medium rather than focusing on a visual referent. In White Calligraphy Re-Read (1967), Takahiko Iimura activates the Japanese characters of the Kojiki, the earliest Japanese historical chronicle, by deconstructing text into its constitutive graphic ciphers. These works, including Lika (2007) by Stom Sogo and Still in Cosmos (2009) by Takashi Makino, direct the attention of the viewer to the pictorial, emphasizing more painterly concerns, digital and celluloid textures, the visceral correlation of sound and image, and of flatness vs. representational depth. The works in Program II offer a poetic investigation into the fragmentary experience of the quotidian by eschewing narrative and rendering cultural images and references to unveil the uncanny within the familiar. Tomonari Nishikawa’s in-camera manipulation of bustling metro hubs in Shibuya–Tokyo and Tokyo–Ebisu (2010), as well as Shiho Kano’s pensive meditations on quintessential Japanese subjects, form a counterpoint to Toshio Matsumoto’s split-screen filmic hallucination of the late ‘60s underground, For the Damaged Right Eye (1969), which was made in conjunction with his seminal feature Funeral Parade of Roses (1969).
Abstractions of the mundane are seen in the graphic films in Program I, which deal directly with the materiality of their 34
Nine Yamamoto & Aily Nash
Optional World Link: Chris Marker’s Tokyo Days
“Frankly, have you ever heard of anything stupider than to say to people, as they teach in film schools, not to look at the camera?" the disembodied voice of Sandor Krasna, Chris Marker’s alter ego, muses in his 1983 masterpiece Sans Soleil. In his video-essay Tokyo Days (1988), Marker returns to Tokyo, unabashedly weaving through the city, capturing the gaze of the passers-by, the saleswomen in a department store, the aweinspiring modern consumer palaces, or a poster for a missing cat. The returned
look, the direct gaze at the camera: personal moments salvaged from the anonymous corridors of a hyper-stylised metropolis The ever-curious gaze of this modern flaneur finds the wondrous in oft-overlooked details with rare sincerity. We find Marker’s familiar companions, the cats and owls, the images of TVs. His video-eye renders a spectacular view of a row of escalators refracted through mirrors into an infinite echo, in keeping with the absurd spectacle of a unceasing parade of simulacra that epitomizes the ultra-modernity (and relative cultural vacuum) of the metropolises of the late ’80s. What at first appears as banal and artificial is revealed by an unaffected curious gaze, paired with the new modalities of looking and recording exacerbated by video, as a valid currency in an ultramodern metropolitan pop reality. Tokyo Days, significantly, was part of his multimedia installation Zapping Zone (1990), in which several of Marker’s shorter works were displayed on an arrangement of TV monitors, inviting the viewer to visually “zap” by and let his gaze wander across the moving images on the screens. Thus, with the invisible presence of the filmmaker, subtle references to previous works and a personal mythology, the enigmatic Tokyo Days can also be read as a mosaic piece in the mapping of memory.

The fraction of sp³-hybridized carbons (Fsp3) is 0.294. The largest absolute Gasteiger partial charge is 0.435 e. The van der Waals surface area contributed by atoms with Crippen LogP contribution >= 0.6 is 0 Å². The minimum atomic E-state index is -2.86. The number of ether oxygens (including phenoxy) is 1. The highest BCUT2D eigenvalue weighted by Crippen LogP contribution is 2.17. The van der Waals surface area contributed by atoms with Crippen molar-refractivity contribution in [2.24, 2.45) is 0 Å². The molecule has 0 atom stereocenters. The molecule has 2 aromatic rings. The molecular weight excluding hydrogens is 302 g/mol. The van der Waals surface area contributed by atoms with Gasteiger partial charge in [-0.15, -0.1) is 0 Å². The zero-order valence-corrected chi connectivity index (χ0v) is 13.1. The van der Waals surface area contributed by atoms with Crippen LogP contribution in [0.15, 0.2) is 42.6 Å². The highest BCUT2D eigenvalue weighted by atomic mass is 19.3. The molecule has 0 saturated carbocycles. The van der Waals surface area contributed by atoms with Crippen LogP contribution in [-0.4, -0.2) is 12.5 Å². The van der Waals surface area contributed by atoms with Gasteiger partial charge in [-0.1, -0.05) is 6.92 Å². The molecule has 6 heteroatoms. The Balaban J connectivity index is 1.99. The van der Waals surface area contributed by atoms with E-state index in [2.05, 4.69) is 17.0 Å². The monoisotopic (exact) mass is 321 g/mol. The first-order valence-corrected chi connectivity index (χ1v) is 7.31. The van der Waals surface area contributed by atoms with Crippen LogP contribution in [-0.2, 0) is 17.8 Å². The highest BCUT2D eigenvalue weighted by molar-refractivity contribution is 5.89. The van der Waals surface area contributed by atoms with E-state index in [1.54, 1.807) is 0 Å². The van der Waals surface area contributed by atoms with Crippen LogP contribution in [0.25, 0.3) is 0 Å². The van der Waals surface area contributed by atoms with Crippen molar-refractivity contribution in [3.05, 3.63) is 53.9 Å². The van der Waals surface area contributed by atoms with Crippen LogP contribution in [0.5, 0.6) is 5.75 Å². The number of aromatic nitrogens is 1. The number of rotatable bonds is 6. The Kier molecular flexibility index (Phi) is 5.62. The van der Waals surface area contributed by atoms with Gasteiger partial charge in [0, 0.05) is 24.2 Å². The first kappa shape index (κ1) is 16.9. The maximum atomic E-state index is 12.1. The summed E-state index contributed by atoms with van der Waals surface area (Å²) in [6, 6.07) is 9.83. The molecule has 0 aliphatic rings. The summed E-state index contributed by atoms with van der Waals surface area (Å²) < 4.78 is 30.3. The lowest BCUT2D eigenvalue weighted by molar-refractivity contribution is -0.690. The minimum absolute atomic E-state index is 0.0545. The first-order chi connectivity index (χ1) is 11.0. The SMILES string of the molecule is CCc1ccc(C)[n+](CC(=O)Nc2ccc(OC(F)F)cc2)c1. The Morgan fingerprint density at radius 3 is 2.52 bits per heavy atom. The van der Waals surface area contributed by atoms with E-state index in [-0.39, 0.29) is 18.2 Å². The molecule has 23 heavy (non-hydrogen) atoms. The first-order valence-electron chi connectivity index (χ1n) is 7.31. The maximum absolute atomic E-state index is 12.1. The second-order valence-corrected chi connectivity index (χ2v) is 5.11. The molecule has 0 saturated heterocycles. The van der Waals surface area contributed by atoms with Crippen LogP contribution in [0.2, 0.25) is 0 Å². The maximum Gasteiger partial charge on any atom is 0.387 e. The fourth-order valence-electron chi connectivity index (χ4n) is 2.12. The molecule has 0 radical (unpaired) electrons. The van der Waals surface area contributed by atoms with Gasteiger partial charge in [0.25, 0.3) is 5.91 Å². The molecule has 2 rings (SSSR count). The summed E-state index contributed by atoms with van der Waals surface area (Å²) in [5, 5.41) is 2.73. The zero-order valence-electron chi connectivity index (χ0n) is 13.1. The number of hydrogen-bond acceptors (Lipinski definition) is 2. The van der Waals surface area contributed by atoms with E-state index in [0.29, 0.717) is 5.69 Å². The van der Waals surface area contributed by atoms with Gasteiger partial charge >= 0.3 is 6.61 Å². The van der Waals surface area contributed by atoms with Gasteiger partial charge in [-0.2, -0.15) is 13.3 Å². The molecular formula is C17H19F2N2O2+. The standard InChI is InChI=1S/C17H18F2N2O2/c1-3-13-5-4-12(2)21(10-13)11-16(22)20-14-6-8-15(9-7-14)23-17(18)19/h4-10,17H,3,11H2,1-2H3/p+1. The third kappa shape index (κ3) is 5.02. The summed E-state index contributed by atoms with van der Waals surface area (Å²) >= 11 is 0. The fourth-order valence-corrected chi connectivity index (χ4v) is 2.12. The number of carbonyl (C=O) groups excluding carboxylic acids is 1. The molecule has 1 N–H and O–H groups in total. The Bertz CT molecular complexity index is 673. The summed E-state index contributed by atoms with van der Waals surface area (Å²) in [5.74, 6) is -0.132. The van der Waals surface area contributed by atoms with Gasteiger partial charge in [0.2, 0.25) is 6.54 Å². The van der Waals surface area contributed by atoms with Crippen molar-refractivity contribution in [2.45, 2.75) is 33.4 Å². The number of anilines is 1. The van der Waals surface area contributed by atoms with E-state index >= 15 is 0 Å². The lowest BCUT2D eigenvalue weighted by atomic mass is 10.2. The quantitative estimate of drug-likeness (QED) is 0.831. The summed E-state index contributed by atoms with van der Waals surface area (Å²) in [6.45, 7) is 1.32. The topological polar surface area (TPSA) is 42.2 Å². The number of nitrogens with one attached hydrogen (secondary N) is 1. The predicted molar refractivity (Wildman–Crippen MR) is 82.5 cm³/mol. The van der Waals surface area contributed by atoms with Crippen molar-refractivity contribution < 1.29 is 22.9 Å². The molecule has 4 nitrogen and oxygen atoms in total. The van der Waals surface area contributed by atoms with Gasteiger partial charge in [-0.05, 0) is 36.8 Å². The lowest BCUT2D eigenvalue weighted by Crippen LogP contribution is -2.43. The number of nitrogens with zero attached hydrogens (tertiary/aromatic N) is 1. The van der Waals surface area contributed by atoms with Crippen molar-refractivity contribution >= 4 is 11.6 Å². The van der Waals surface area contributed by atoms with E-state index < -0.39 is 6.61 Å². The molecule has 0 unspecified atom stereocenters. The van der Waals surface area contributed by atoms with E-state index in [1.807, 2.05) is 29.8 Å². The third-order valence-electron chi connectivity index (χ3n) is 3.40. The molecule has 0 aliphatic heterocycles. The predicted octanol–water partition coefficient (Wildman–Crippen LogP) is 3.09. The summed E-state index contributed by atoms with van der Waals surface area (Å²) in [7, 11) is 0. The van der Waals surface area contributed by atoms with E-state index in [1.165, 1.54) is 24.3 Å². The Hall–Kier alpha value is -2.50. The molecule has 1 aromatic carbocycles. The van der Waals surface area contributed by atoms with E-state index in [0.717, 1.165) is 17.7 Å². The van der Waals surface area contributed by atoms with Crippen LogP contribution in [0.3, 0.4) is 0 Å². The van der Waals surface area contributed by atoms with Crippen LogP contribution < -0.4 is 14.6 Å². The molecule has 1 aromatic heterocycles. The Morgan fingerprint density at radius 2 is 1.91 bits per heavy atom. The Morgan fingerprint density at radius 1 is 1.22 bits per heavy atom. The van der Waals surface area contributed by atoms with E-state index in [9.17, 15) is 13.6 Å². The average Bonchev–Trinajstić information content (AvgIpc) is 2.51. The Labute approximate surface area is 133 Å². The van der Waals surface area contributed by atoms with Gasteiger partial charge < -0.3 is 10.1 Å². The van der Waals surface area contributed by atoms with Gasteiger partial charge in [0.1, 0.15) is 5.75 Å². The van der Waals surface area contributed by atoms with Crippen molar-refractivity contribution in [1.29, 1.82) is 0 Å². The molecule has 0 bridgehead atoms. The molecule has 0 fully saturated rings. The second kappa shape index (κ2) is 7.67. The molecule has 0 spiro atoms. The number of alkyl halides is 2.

Nine Yamamoto & Aily Nash
Agenda September –– De Balie ––
Kleine-Gartmanplantsoen 10 www.debalie.nl 020 - 553 51 00 €8,50 / 6 / free with Cinevillepas Thu 15, 20.00 Cinema Egzotik (Koolhoven & Simons): Heroic History When the Raven Flies (1984) H. Gunnlaugsson, IS, 109 min The Wild Bunch (1969) Sam Peckinpah, USA, 134 min Thu 15, 20.30 Documentary + debate Restrepo (2010) Tim Hetherington & Sebastian Junger, USA, 93 min Sat 17, 14.00 & 20.15; Sun 18, 14.00 IDFA Summer Tour (documentaries) The Boy Mir – Ten Years in Afghanistan (2010) Phil Grabsky, UK, 95 min Steam of Life (2010) Joonas Berghäll & Mika Hotakainen, FI, 85 min Anne vliegt (2010) Catherine van Campen, NL, 21 min Jongens zijn we (2009) Tomas Kaan, NL, 16 min Mon 26, 20.00 Rite du Cinema, film + discussion led by Willem Jan Otten: Dead Man Walking (1995) Tim Robbins, USA, 122 mins